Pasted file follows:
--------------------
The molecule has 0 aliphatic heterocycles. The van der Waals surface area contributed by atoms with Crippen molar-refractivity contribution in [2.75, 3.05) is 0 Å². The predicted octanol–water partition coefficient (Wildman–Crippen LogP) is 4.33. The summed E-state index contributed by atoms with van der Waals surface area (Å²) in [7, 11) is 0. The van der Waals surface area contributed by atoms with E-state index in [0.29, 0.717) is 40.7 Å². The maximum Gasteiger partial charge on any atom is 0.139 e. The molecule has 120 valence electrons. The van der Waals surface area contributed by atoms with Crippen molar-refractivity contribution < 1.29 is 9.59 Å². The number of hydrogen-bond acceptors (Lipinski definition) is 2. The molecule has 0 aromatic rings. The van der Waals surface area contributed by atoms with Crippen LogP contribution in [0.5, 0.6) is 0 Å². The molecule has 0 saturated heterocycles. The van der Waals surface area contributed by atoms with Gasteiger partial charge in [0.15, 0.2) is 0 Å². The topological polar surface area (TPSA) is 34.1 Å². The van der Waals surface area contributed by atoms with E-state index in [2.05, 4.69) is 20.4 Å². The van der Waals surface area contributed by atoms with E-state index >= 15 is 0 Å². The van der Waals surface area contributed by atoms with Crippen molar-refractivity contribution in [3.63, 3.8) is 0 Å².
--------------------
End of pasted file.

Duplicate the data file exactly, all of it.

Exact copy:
The molecule has 0 aliphatic heterocycles. The van der Waals surface area contributed by atoms with Crippen molar-refractivity contribution in [2.75, 3.05) is 0 Å². The predicted octanol–water partition coefficient (Wildman–Crippen LogP) is 4.33. The summed E-state index contributed by atoms with van der Waals surface area (Å²) in [7, 11) is 0. The van der Waals surface area contributed by atoms with E-state index in [0.29, 0.717) is 40.7 Å². The maximum Gasteiger partial charge on any atom is 0.139 e. The molecule has 120 valence electrons. The van der Waals surface area contributed by atoms with Crippen molar-refractivity contribution < 1.29 is 9.59 Å². The number of hydrogen-bond acceptors (Lipinski definition) is 2. The molecule has 0 aromatic rings. The van der Waals surface area contributed by atoms with Crippen LogP contribution in [0.5, 0.6) is 0 Å². The molecule has 0 saturated heterocycles. The van der Waals surface area contributed by atoms with Gasteiger partial charge in [0.15, 0.2) is 0 Å². The topological polar surface area (TPSA) is 34.1 Å². The van der Waals surface area contributed by atoms with E-state index in [2.05, 4.69) is 20.4 Å². The van der Waals surface area contributed by atoms with E-state index >= 15 is 0 Å². The van der Waals surface area contributed by atoms with Crippen molar-refractivity contribution in [3.63, 3.8) is 0 Å².